It is known that The Prophet never wanted his companions or anyone to write about him or his sayings, he warned there must be nothing to compete with God’s word, the Quran. Islam is believing in God, the Quran is His word. Yet we are living in a time when many Muslims are happy to abrogate parts of the Quran—the word of God—which don’t align with hadith, a fallible human’s narration of what The Prophet or Companions said about what God said. And we have all kinds of fundamentalist radicals spinning deranged interpretations of Islam based on hadith—music is haram, women are mandated to cover their hair, apostasy is punishable by death. None of those things has any basis in the Quran, the fountain from which Islam has emerged.
What’s interesting is that The New Testament actually does instruct women to cover their hair, and expresses some other rather sexist rhetoric about women. But for a man it is not right to have his head covered, since he is the image of God and reflects God's glory; but woman is the reflection of man's glory (Corinthians 1: 7). The Quran never portrays women in these ways. In fact the Quran speaks about men and women as equals in several places, such as 49:13, People we have created you from and male and female … and also 9:72 and a few other places.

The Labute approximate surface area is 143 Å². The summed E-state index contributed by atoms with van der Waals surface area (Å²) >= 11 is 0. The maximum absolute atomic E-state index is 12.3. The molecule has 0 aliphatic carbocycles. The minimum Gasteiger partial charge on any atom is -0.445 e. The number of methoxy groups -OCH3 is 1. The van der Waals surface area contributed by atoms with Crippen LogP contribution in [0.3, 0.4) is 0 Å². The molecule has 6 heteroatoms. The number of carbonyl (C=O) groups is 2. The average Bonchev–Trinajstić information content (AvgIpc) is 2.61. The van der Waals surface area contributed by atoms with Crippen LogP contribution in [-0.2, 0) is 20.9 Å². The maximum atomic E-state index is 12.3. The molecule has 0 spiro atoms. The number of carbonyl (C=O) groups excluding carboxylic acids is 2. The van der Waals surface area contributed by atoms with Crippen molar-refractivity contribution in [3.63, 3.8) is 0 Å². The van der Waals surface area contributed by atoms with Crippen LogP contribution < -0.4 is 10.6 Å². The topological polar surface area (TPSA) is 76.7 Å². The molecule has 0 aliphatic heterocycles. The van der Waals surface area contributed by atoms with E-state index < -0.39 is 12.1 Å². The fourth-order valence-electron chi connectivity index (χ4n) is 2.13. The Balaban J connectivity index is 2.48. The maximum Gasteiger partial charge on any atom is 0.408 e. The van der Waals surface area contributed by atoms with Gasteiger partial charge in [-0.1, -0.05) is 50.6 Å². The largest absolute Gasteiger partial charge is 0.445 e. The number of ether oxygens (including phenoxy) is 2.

So, why do hijabis cover their hair? We have many women who cover their hair and cite the Quran, having no idea what those verses actually mean in their contexts. We have the nuanced meaning of the Quran lost and we have the hadith texts essentially competing with the Quran. It is indeed radical to insist that women must cover their hair or face and to insist that Quranic passages which contradict hadith be abrogated. Yes, it is indeed radical to abrogate the word of God because it does not align with what a fallible human said about what The Prophet or His Companions said that God said. It is indeed radical to use a text which expresses God’s mercy and His gift to us of free will to coerce others to worship. Anyone who uses the word of God to coerce or oppress others into worshipping Him necessarily abuses God—God gave each of us free will and it seems quite egregious to use his own words to remove the free will of another.